At the desk, Jean-Luc Mélenchon does not hide his satisfaction. The long weeks of negotiation between La France insoumise and the other left-wing parties to set up union candidacies for the legislative elections will not have been in vain. This Sunday, June 12, the voters placed Nupes in the lead in the first round, neck and neck with the Macronist camp, at nearly 26%. “At the end of the first round, the presidential party is beaten and defeated,” trumpeted the one who finished third in the presidential election. Behind him, Julien Bayou, boss of EELV, Corinne Narassiguin, number two of the PS, and Ian Brossat, spokesperson for the PCF, have a smile from ear to ear. “What we’re doing is historic!” »

And what does it matter if the projections of the pollsters do not give Nupes the majority in the Assembly for the second round. In the middle of the handful of activists who came to the election evening organized in the 10th arrondissement of Paris, Jean-Luc Mélenchon sweeps the polls out of hand. “It’s the percentages that count. The projections are to calm the bourgeois! »

“Today, the debate is extremely clear: it’s them or us”, launches Ian Brossat, planting the duel with the presidential majority. Able to maintain itself in the majority of the 577 constituencies, the Nupes asserts itself as the first opposition force against Emmanuel Macron. And could well, failing to obtain a majority in the hemicycle, prevent the president from having an absolute majority – 289 deputies.

In several constituencies, the candidates of the Nupes arrive in front of ministers, who play their place in the government, as against Amélie de Montchalin or Clément Beaune. Not to mention the tidal wave in Paris where several candidates are hovering around 50%… And where one of the symbols of socialist dissidence, Lamia El Aaraje, is largely beaten by the candidate Nupes Danielle Simonnet. “This is proof that this strategy was the right one”, welcomes Corinne Narassiguin, like a snub to the PS elephants who had strongly protested against the Nupes, to the point of maintaining dissenting candidacies.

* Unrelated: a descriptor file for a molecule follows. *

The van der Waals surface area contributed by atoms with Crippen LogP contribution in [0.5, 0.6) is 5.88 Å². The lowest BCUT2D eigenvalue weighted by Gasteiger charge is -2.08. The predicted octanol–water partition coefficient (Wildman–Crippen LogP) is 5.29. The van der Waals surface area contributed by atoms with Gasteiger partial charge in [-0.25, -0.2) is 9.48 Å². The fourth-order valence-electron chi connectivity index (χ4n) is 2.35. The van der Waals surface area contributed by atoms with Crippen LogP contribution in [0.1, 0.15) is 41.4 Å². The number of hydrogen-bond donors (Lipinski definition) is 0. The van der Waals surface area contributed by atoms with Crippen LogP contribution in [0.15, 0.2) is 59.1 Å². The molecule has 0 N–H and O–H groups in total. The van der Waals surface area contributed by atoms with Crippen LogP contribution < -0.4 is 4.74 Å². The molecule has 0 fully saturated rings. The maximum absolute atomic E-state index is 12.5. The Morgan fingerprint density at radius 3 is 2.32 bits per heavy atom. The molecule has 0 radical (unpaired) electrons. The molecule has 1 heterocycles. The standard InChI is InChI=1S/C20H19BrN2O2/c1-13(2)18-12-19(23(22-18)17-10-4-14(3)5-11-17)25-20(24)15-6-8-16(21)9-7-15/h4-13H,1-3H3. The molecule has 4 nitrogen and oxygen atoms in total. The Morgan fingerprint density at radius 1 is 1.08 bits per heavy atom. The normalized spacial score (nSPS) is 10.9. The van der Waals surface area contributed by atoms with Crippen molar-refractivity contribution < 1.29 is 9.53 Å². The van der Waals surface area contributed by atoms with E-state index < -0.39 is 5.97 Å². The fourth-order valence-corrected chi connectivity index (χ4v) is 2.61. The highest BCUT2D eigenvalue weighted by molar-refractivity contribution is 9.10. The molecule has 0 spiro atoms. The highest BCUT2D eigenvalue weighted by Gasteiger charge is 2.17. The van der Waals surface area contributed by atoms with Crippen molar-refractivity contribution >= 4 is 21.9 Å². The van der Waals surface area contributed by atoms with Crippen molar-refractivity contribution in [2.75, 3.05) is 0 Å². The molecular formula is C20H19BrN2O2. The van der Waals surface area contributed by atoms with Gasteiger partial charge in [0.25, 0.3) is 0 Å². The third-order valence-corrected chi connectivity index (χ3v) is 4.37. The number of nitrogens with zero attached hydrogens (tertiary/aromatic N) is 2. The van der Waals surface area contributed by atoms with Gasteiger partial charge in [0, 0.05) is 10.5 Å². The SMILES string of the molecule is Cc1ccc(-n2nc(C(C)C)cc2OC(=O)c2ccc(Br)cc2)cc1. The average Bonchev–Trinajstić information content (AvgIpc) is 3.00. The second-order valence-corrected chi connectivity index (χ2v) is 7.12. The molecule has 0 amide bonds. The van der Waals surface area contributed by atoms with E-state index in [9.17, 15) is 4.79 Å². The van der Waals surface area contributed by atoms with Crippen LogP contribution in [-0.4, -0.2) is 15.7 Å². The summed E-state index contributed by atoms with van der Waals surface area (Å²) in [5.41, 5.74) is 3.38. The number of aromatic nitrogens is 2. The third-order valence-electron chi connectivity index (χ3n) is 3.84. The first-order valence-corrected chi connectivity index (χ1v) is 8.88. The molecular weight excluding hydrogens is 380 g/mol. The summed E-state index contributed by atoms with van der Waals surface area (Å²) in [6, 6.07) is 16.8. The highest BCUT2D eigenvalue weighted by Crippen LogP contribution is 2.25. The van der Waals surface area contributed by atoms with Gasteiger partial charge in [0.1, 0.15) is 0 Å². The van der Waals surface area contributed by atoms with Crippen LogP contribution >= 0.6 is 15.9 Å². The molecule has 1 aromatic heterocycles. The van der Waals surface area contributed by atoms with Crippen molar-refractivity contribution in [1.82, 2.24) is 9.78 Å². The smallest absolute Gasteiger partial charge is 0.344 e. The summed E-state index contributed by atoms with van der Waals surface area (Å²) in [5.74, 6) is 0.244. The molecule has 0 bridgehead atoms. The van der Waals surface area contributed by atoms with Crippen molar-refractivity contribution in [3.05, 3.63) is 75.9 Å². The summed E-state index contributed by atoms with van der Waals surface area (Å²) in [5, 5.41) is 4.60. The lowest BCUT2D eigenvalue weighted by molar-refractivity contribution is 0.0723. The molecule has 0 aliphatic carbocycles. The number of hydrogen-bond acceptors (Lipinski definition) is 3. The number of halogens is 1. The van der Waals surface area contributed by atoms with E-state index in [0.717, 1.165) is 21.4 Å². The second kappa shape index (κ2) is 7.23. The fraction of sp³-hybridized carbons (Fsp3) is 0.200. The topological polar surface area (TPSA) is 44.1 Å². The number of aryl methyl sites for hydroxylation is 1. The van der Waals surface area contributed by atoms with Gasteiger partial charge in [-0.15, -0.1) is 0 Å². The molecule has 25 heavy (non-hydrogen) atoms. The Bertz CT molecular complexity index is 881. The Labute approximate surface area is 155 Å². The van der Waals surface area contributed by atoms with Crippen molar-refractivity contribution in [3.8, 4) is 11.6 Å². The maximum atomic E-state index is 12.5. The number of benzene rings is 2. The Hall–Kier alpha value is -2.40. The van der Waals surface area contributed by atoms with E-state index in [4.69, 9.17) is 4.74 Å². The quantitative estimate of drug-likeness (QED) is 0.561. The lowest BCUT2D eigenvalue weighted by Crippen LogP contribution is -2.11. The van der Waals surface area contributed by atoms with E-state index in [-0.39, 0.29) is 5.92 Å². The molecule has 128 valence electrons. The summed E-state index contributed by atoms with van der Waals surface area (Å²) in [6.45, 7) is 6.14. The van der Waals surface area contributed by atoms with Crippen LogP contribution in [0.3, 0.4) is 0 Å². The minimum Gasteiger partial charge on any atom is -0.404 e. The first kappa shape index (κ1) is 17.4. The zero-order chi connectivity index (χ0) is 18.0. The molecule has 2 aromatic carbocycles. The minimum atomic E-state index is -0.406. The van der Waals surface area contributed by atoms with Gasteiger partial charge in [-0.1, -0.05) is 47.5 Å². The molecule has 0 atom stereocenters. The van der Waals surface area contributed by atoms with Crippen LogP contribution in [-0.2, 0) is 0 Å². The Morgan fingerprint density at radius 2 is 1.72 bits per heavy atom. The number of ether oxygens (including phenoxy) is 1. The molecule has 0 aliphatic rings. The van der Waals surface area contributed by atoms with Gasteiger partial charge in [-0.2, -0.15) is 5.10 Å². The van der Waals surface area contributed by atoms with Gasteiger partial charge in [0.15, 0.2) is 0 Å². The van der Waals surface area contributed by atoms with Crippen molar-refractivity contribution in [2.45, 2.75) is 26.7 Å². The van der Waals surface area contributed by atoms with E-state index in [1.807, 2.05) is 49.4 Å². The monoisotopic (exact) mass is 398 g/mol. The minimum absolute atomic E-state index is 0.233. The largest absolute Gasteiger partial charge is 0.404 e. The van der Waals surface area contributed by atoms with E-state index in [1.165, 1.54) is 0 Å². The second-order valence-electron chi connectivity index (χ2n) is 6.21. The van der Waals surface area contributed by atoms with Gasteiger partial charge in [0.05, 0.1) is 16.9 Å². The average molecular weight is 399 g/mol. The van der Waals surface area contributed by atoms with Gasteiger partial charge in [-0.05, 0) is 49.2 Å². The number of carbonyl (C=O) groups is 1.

A few concerns remain before the second round. The Nupes does not really have a reserve of votes, when the candidates of Ensemble will be able to recover votes on their right or on their left according to the local context. The presidential majority refused to give a national voting instruction in the constituencies where it would be eliminated and where the Nupes would face the RN in the second round, advocating on a case-by-case basis. Marine Le Pen calls for “not to choose”. “People who express their dissatisfaction in the first round, I don’t see them voting Macron in the second,” slips Ian Brossat, imagining, half-worded, RN voters rallying Nupes on Sunday June 19.

The other fight in the second round will be that of abstention, this first round of the legislative elections having reached a record under the Fifth Republic. Jean-Luc Mélenchon is counting on tonight’s momentum to keep left-wing voters mobilized until next Sunday. Whoever sees himself as Prime Minister calls on the French to “surge with [their] ballots to open wide the doors of the future”. At the desk, Julien Bayou drives the point home. “We beat the predictions, the challenge now is to beat the projections. »